BiPAP vs CPAP indications
BiPAP vs CPAP indications. Both CPAP and BiPAP machines come with a number of accessories with some similar parts like the hose and mask. Some editions come with humidifiers to keep the airway moist and heated tubing.
CPAP machines come with pressure settings that one can regulate from the range of 4 to 20cm H2o (centimeters of water pressure) inhaling or exhaling notwithstanding.
Bipap machines have two pressure settings which are IPAP which refers to inspiratory positive airway pressure and EPAP which refers to expiratory positive airway pressure.
The IPAP settings work when you inhale, increasing pressure for easier respiration while the EPAP setting decreases pressure when one exhales, easing the breathing process.
The switch from IPAP to EPAP may be set automatically according to the breathing pattern of the user or can be timed. The pressure of a BiPAP machine ranges from 4 t0 25cm H2o.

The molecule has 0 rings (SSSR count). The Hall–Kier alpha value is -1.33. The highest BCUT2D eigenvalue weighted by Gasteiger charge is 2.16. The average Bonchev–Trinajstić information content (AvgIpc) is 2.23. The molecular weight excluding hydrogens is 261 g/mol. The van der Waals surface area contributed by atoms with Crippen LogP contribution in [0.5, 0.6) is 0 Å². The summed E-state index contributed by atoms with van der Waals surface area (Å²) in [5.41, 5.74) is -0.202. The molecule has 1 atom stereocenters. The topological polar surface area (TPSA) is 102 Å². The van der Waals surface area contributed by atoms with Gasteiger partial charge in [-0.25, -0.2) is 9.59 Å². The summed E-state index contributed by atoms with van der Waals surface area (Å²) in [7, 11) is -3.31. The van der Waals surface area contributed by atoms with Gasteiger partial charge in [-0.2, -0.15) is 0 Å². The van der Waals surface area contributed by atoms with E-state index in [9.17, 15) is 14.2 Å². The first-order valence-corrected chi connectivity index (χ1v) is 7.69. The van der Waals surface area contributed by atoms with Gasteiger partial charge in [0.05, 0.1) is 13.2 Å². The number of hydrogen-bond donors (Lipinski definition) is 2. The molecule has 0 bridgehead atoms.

Though a CPAP machine has one setting, new models in the market have an inbuilt sensor that helps reduce air pressure when exhaling. One cannot set exhalation pressure on a CPAP machine unlike the EPAP setting on the BiPAP machine.
APAP on the other hand is automated to adjust to an individual’s breathing needs which change from time to time especially when one is sleeping. How does this machine know when to make adjustments?
It is fitted with technology that will keep on measuring how much your body opposes breathing every now and then and when it senses an air event such as snoring or hypopnea, it will add on or reduce pressure.
Compared to CPAP machines, APAP machines only give the amount of pressure that is required by the body at that moment. It has been recommended to patients experiencing CPAP therapy difficulties and to those with severe obstructive sleep apnea (OSA) conditions.